Apart from properties that are exempt from business rates, each non-domestic property has a rateable value which is normally set by the valuation officers of the Valuation Office Agency (VOA), an agency of the Inland Revenue. It draws up and maintains a full list of all the rateable values, which are available on the website at www.voa.gov.uk
If you think the rateable value of your property is wrong, you can query it, or make an appeal in the form of a proposal to alter the rating list. See the page in this guide on checking your rateable value.
Once you have submitted a proposal to alter the rating list, the valuation office will let you know when your case will come up. They may be able to speed things up if you are suffering genuine hardship.
Most cases are settled by agreement. Where agreement is not reached within three months of receipt of your proposal form, it will be automatically referred to the local valuation tribunal in England and Wales. Similar arrangements apply in Scotland and Northern Ireland.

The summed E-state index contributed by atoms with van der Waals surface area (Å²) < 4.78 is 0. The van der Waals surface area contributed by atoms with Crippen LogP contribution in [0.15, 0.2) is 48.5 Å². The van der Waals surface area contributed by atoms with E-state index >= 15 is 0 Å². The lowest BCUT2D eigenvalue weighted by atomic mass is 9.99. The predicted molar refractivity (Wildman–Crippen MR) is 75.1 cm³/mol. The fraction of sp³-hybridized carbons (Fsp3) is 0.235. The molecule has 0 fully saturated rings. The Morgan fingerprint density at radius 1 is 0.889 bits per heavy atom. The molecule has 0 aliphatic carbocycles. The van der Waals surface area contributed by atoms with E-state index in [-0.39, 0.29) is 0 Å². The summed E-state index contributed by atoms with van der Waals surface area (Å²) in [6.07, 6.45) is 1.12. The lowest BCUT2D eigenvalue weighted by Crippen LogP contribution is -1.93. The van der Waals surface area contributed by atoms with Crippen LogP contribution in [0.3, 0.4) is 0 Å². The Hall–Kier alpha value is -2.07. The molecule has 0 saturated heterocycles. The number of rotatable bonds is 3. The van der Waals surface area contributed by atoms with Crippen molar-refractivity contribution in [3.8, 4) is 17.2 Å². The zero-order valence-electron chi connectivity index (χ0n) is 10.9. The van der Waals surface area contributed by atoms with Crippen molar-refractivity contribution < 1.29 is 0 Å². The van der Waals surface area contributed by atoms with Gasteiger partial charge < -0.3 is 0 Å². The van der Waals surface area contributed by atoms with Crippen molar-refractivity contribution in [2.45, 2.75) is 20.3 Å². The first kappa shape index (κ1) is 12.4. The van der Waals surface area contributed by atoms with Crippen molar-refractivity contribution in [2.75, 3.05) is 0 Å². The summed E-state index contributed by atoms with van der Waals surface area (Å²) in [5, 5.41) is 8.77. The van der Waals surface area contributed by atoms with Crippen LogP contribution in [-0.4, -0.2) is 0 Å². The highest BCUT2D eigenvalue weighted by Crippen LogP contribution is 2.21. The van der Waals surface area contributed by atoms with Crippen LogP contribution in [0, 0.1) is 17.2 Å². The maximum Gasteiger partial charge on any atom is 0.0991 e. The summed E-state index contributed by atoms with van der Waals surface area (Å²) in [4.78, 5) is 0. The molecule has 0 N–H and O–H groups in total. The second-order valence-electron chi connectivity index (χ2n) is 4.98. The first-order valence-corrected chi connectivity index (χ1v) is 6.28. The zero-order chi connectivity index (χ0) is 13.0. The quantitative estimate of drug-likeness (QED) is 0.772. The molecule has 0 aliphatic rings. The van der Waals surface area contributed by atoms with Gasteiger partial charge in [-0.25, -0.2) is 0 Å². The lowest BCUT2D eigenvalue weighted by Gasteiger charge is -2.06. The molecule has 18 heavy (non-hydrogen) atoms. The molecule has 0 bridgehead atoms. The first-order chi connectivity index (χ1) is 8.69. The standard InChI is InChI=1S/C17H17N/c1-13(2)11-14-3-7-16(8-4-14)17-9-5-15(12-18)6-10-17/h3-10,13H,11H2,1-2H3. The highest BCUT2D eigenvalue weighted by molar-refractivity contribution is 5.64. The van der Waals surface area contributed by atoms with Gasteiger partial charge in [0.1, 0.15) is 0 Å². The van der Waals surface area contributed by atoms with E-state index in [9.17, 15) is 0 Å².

You may still be able to settle your case by agreement after it has been referred. If not, the tribunal will hear your appeal. The tribunal is free, but you have to pay the costs of any professional adviser you decide to use. See the page in this guide on employing a rating agent.
You will be given at least four weeks' notice of the date, time and place of the hearing. At least three weeks before, the valuation office will tell you about rents of similar properties that they might use to justify their valuation of your premises. Checking these and discussing your case with them may still allow you to reach agreement.
You do not have to go to the hearing - you can state your case in writing if you prefer - but it is advisable to attend in case the tribunal needs any extra information. You should take any relevant documents or photographs with you.
You must continue to pay your rates until a decision has been reached. If you are successful, your council will pay back any overpayment with interestClose